This Will Have Been: Art, Love & Politics in the 1980s at the MCA
This exhibition covers the period from 1979-1992 when Ronald Reagan and Margaret Thatcher dominated the political world, punk and hip-hop ruled the airwaves, and technological advancements such as the Sony walkman, personal computers, and MTV came onto the scene. Looking through the lens of visual arts, the works on view demonstrate America’s focus on desire——desire of objects, fame and a certain lifestyle that dominated the psyche of the public during that time.
The feminist movement that took place in the 1970s created a demand for equality and social justice but it was difficult for visual art to compete with America’s obsession with Hollywood and advertising. How were marginalized people able to find a voice? During a time when there was an increase in HIV and AIDS and some discontent, there was a wide range of art being made by a diverse group of artists. The works on view demonstrate, “the decades’ moments of contentious debate, raucous dialogue, erudite opinions and joyful expression-all in the name of an expanded idea of freedom, long the promise of democratic societies.”
Gretchen Benda investigates mass media’s effect on public consciousness. A grid of monitors transmits live tv feeds. The artist has placed text on the bottom of the screens altering the tv from a pleasurable activity to a strictly political one.
John Ahearn’s sculpture, Raymond and Toby from 1989 speaks to the marginalized members of the artist’s neighborhood, the South Bronx. Depicting a local boxer with a pit bull, the controversial work was removed a week after it was installed due to the fact that the artist, a white man, was memorializing a black man.
Tseng Kwang’s photographs of Keith Haring tagging subways are fun.
David Hammons How Ya Like Me Now from 1988 alters Jesse Jackson’s image highlighting the disconnect that occurred between the Civil Rights generation and the Hip-Hop generation of the 1980s.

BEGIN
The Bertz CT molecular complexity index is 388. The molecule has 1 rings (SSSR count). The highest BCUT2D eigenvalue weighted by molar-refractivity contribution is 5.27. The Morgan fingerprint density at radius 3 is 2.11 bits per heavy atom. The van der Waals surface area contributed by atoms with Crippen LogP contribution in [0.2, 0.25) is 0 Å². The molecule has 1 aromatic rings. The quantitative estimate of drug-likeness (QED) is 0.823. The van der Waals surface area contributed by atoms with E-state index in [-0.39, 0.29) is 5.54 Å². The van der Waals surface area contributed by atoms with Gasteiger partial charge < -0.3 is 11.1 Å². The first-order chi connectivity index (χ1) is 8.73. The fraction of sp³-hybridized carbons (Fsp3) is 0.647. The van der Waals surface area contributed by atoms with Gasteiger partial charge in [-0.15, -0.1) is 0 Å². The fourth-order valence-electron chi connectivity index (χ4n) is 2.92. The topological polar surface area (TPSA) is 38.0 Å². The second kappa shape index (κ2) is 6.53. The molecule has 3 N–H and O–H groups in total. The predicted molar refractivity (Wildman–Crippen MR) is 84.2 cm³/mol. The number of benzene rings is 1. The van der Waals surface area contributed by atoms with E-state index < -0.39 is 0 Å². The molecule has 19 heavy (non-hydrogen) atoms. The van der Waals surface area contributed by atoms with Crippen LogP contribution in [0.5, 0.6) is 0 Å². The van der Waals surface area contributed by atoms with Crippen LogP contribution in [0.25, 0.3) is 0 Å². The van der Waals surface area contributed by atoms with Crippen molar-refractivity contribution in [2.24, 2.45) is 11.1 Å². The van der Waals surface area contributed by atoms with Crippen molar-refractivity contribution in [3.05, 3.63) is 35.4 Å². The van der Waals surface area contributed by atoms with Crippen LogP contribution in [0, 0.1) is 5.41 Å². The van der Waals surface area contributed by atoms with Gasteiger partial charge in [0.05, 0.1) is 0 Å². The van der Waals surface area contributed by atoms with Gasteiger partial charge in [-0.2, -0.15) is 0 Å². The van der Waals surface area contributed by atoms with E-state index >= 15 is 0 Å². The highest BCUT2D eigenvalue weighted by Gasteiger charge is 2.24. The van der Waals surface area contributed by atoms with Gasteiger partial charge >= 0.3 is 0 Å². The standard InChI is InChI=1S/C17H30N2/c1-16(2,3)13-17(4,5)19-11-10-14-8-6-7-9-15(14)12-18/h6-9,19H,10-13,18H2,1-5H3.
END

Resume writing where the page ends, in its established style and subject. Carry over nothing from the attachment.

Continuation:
My favorite artist, Doris Salcedo, has a work made of 21 cloth shirts that speaks to the experience of Columbian women who saw their husbands murdered due to their involvement in labor struggles. The work jumps out against the white wall behind it as it stands monumentally in the center of the gallery.
There are works by Carrie Mare Weems, Jeff Wall, Barbara Kruger, and Donald Moffett before his oeuvre shifted to the paintings we are familiar with today.
I loved seeing the inkjet adhesive vinyl Kissing Doesn’t Kill: Greed and Indifference Do by Gran Fury from 1989 speaking to the AIDS epidemic that was becoming the central focus of the gay community at this time.
Some artists were focused on “debunking images of the masculine as heroic and suffused with authority.” Rosemarie Trockel wove corporate logos for Woolrich and Playboy into a piece emphasizing the power that logos have even when removed from their products and context. The Guerrilla Girls have a work on view in this gallery, and Albert Oehlen’s painting from 1984 shows that his own artistic identity was in crisis, partly a comment on the insanity of the art market at the time.
Eric Fischl, Julian Schnabel, Carroll Dunham and Robert Gober also have works on view. Tony Cragg’s work from the 1980s, work that I actually prefer to his recent sculptures, uses debris that reflects our industrial consumption and waste. Mike Kelley and Paul McCarthy’s video as well as Kelley’s stuffed fabric toys and wax candles on a wood base are also in this gallery.
The next gallery highlights artists reaction to common media images filled with desire. Richard Prince’s enlarged photos of advertisements place mass media in a new context. Haim Steinbach makes us reconsider our relationships to everyday objects by placing them to look almost like a minimalist sculpture but in a commercial display but in a fine art gallery. One finds work by Sophie Calle, Laurie Simmons, and Nan Goldin. Koons, Mapplethorpe and Gonzalez-Torres, Kippenberger, Sherman and Isaac Julien. Also on view are works by the Starn Brothers, Christopher Wool, Pettibon, Christian Marclay and Allan McCollum, James Welling and both an abstract and photorealistic skull by Gerhard Richter, the artist of the moment whose works go for tens of millions of dollars.
Tony Tasset’s button progression combines the grid of minimalism with design and domesticity.
Martin Puryear’s pine plank with white gesso which showcases his immense skill as a carpenter while creating something reminiscent of a grave stone.
A well-curated show which highlights works that have been overlooked by the majority of the art world over the years.